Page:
Build safe, stable railways in the most challenging of conditions
A typical railway must withstand the most challenging demands – weather combined with the weight, speed and frequency of loads travelling its rails. Add in a curveball like permafrost or muskeg and you could have a nightmare on your hands. That’s where Tough Cell can make the difference between striking out and hitting a home run.
Paradox’s Tough Cell, a cellular confinement and soil stabilization product made of a Novel Polymeric Alloy Geocell, is uniquely suited to constructing railway in permafrost and muskeg areas, where an unstable substrate can lead to lateral spreading of ballast and differential settlement of the railbed. Tough Cell’s honeycomb structure provides lateral restraint of ballast – and leads to the entire track settling together. That extends the life of the railbed and lowers cost of maintenance.
Proper application of Tough Cell in permafrost conditions can also prevent melting, which further preserves railbed integrity.
- Reinforces track substructure, and stabilizes ballast layers
- Provides lateral restraint (versus the lateral spread of traditional railbed construction)
- Reduced settlement of ballast materials and fouling by subgrade attrition
- Increased strength and resilience
- Reduced maintenance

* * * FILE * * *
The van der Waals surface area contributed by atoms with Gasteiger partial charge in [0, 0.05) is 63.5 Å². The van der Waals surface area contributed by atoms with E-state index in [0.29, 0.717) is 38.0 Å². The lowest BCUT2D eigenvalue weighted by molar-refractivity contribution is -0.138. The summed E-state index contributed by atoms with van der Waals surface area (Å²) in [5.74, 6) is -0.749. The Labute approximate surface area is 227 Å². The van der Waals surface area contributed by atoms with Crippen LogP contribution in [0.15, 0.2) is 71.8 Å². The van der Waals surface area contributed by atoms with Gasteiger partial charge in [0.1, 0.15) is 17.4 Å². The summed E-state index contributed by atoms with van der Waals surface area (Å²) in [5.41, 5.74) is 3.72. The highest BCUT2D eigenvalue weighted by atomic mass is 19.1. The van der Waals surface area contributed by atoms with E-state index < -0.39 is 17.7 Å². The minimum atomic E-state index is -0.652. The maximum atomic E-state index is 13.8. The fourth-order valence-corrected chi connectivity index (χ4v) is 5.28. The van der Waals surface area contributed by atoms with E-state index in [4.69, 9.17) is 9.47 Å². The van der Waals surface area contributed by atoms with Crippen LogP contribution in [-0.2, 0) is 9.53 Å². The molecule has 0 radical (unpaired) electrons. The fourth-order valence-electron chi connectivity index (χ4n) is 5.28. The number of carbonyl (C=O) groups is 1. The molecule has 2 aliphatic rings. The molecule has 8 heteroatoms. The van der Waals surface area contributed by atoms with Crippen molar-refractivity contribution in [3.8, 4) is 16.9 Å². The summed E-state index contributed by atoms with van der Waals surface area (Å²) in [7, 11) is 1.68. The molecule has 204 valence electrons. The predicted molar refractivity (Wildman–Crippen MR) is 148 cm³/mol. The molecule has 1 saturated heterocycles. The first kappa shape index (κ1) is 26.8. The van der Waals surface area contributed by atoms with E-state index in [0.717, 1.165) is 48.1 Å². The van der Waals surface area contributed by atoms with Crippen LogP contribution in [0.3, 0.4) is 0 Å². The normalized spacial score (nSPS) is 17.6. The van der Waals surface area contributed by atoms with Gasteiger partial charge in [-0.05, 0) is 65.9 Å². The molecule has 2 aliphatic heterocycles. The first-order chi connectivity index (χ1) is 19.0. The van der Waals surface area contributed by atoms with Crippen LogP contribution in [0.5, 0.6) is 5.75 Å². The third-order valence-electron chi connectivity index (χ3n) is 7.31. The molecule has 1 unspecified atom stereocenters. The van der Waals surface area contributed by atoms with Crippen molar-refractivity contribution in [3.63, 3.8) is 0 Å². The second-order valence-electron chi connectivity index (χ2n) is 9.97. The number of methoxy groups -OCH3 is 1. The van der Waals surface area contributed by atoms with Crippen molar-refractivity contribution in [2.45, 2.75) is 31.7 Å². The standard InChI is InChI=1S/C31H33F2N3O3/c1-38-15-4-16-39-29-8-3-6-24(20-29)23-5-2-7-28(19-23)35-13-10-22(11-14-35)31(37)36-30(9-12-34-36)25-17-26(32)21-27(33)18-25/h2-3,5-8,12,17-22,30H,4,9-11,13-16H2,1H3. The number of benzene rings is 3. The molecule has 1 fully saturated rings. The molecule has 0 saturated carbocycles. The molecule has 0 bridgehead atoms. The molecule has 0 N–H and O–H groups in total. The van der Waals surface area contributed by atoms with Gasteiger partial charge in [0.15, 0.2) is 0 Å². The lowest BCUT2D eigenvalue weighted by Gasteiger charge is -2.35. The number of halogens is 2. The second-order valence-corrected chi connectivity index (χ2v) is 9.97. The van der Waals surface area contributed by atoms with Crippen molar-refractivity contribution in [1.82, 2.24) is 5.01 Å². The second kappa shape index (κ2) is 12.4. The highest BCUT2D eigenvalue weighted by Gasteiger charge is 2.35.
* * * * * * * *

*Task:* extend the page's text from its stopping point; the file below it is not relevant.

- Lower total cost of ownership
Combining the expertise of world-class geotechnical engineering with Tough Cell’s proven track record of success in railways under all conditions – including permafrost – Paradox builds safe, stable railways that lower your costs.
Churchill Rail Line
Paradox Access Solutions is proud to be selected to begin repairs on the Hudson Bay Rail Line to Churchill in northern Manitoba. The project owned by Arctic Gateway Group began September 4, 2018 and aims to complete immediate remediation on approximately 30 washed-out sections totaling just under two kilometers.
The only land access to Churchill, the project will impact the citizens of Churchill, who depend on the line for the delivery of necessities to the community, as well as the more than 40 First Nations communities in the area. Paradox aims to help return the line to service in 2018, before more complete repairs begin in 2019.